D’Arnaud was hitting .317 (13-for-41) with two homers and 10 RBI through 11 games this season while Blevins had retired all 15 batters he had faced so far. Tough losses, both of them.

And That Happened: Sunday’s scores and highlights

Nelson Cruz

Mariners 11, Rangers 10: Nelson Cruz hit two homers, drove in five and knocked in a walkoff single. On the year he’s hitting .354/.404/.854. Which is just a great, early-season small sample size line. Or a somewhat less valuable line than the one Barry Bonds put up over 573 games between 2001 and 2004 (.349/.559/.809).

Tigers 9, White Sox 1: Yoenis Cespedes hit a grand slam and a two-run home run. Not bad for a guy who I, and who everyone else I’ve been around when his name has come up in the past couple of months, always seem to say “oh yeah, he’s on the Tigers now. I forgot.”

Royals 4, Athletics 2: What a sh**show. A third straight day of sh**show, which started on Friday night when A’s third baseman Brett Lawrie slid hard/dirty into second base, hurting Royals shortstop Alcides Escobar. Then, on Saturday, Yordano Ventura hit Lawrie with a 99 MPH fastball. Even? Nah. Yesterday Athletics starter Scott Kazmir hit Royals outfielder Lorenzo Cain in the leg with a pitch. Then Royal reliever Kelvim Herrera threw a 100 MPH fastball behind Lawrie, which he claimed — and, to be fair, acted like — was a mistake. Ultimately, like, 58 dudes were ejected and the game was finished by little leaguers bussed in from Overland Park, Kansas. True story.

Nationals 4, Phillies 1: Stephen Strasburg struck out seven, walked two and allowed five hits while pitching into the eighth. The Nats took three of four from a Phillies club that’s gonna help a lot of struggling teams get well this year. Philly has scored 32 runs in 13 games.

Pirates 5, Brewers 2: A three-game sweep. The Brewers are 2-10, which is their worst start in history. When is the first Packers minicamp?

Orioles 8, Red Sox 3: Adam Jones went 4-for-5 with a three-run double and two-run homer, driving in five. He’s hitting .457 on the young season. That puts him on pace to hit . . . um, .457. Hmm. I guess it’s dumb to do the “on pace” thing, eh?

Yankees 5, Rays 3: I guess the Yankees just needed to get back to the Tampa area to right the ship. The sweep here, aided by two-RBI games from Chase Headley and Mark Teixeira. A-Rod doubled, walked twice and scored twice. Hard to believe, but this is the first time the Yankees have swept the Rays in a three or more game series in Tampa in ten years.

Mets 7, Marlins 6: The Mets set a record for Team Its Fans Worry About Most Despite The Fact That It Has Won Eight Games In A Row. Which, given that they keep losing players to injury in these wins, is quite understandable. Travis d’Arnaud broke his hand when he was hit by a pitch and Jerry Blevins was lost to a broken forearm suffered on a comebacker. Still, they’re 10-3 and have won their first seven home games.

Braves 5, Blue Jays 2: Jonny Gomes drove in four — a bases-loaded double and a sacrifice fly — and Shelby Miller pitched six effective innings. Gomes’ double came thanks to a misplay by Jays outfielder Dalton Pompey, who got turned around and tried to leap for the ball, only to fall down. Afterward Pompey said he’d been “playing somewhat scared” all season for fear of making a mistake. That’s . . . not the sort of thing that players should likely be telling the media, even if it’s true, I feel.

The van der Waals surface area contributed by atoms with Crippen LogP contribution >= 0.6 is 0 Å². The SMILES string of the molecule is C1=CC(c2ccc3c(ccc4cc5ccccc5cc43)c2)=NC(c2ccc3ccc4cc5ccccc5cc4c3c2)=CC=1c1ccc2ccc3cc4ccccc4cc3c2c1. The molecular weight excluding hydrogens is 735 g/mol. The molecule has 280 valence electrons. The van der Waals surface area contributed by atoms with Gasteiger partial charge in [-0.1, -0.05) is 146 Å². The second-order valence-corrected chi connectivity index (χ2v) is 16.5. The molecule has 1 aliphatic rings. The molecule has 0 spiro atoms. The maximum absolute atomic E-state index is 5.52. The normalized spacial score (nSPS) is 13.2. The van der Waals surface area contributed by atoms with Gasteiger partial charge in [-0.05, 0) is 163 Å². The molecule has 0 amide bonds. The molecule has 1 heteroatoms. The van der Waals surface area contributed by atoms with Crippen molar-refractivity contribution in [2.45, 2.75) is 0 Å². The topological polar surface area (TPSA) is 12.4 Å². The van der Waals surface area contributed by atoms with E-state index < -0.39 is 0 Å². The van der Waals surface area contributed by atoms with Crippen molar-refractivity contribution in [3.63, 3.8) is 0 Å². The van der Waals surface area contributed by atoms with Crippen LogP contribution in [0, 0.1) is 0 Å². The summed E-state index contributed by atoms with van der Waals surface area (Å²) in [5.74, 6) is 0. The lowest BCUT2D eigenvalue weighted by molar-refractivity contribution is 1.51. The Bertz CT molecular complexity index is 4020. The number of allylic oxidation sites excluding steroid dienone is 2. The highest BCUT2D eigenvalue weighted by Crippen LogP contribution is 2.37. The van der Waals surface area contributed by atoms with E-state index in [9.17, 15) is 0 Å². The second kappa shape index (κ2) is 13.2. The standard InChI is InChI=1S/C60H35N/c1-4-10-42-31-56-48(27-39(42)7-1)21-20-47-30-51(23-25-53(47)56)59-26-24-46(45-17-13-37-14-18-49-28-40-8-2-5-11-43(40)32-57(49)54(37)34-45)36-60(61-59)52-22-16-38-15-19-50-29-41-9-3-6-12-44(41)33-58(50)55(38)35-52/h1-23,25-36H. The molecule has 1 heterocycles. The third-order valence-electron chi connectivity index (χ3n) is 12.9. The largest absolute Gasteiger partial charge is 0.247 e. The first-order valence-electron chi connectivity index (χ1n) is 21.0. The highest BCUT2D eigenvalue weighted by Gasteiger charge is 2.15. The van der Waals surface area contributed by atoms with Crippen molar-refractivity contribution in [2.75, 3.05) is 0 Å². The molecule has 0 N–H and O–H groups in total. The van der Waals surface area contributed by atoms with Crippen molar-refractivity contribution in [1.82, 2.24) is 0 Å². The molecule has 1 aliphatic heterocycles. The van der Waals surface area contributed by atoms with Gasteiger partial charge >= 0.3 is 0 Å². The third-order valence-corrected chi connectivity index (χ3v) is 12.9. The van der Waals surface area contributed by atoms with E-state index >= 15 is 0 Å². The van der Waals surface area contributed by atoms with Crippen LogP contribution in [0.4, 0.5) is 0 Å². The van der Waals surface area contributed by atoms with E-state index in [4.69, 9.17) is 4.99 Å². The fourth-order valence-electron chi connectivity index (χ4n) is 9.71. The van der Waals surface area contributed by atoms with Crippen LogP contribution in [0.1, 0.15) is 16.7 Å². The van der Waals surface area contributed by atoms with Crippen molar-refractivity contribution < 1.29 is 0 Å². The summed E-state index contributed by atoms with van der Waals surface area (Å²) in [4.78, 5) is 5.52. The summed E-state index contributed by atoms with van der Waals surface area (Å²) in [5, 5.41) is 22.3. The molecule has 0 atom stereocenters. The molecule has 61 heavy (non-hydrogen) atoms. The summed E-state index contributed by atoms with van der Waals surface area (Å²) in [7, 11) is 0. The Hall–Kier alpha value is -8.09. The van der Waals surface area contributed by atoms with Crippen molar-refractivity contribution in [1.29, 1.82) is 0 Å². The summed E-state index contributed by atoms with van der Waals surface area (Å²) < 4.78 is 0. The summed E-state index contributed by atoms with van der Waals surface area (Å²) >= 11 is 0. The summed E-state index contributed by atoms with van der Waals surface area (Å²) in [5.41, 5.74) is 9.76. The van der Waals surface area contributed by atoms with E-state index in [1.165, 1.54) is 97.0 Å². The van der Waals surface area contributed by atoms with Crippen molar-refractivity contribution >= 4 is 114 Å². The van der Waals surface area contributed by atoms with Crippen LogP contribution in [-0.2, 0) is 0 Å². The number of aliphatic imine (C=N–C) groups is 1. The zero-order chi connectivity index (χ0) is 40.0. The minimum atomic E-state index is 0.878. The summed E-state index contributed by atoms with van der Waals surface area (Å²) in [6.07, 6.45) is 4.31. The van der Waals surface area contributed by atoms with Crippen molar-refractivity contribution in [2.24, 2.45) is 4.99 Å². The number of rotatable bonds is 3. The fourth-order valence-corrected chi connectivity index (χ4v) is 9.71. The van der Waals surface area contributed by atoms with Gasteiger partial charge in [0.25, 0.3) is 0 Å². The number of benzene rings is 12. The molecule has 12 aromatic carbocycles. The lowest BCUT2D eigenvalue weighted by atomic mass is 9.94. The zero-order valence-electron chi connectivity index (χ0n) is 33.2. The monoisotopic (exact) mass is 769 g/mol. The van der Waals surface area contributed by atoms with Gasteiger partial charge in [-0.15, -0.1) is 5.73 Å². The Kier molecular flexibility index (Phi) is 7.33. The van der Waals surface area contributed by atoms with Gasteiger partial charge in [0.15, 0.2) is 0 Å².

Twins 7, Indians 2: Torii Hunter hit a homer and the Twins won their fourth in the last five games. Trevor May allowed one run on four hits in six innings. The Cleveland offense has been horrid lately.

Astros 4, Angels 3: Garrett Richards made his first start since having knee surgery last year and gave up four runs — three earned — on five hits and four walks in five innings. A couple of the runs came as the result of a strikeout which catcher Drew Butera couldn’t handle, followed by a throw to first which went offline. Luis Valbuena homered for the Astros as well and Jose Altuve had three hits.

Padres 5, Cubs 2: Will Middlebrooks and Yangervis Solarte each hit two-run homers and Andrew Cashner allowed two runs, neither earned, in six innings. Jon Lester is 0-2 with a 6.89 ERA after three starts. Good thing six-year deals aren’t judged after three starts. He wasn’t as bad as he’s been, though. He allowed three runs and six hits in five and a third here. He also pulled a Terry Mulholland when a ball he fielded got stuck in the webbing of his glove and he tossed the whole glove to Anthony Rizzo for the out.

Diamondbacks 5, Giants 1: Paul Goldschmidt hit a two-run homer and then blew everyone’s mind after the game when he said “any time you can get a win, it’s good.” Chris Owings had a two-run single. A.J. Pollock had three hits, scored twice and made a nice diving catch. Neither of them went all Confucius on us like Goldschmidt did, though.

Dodgers 7, Rockies 0: The Dodgers hit three homers in the sixth inning. Which coincided with the Calcaterra family dinner last night, which I unwisely allowed to take place with the TV on, leading to my kids running away from the table and yelling “Oh my God, ANOTHER one!” while their chicken got cold. Howie Kendrick, Scott Van Slyke and Joc Pederson did the damage here. Brandon McCarthy allowed three hits in six innings, struck out six and walked two.

Cardinals 2, Reds 1: A three game sweep for the Cards, thanks to Adam Wainwright (8 IP, 7 H, 1 ER, 4K) outdueling Mike Leake. The game took only two hours and two minutes, which has to be a record for an ESPN Sunday night game. Hats off to these clubs for (a) letting us all switch to “Mad Men” earlier than we thought we’d have to; and (b) limiting the amount of things John Kruk and Curt Schilling could say.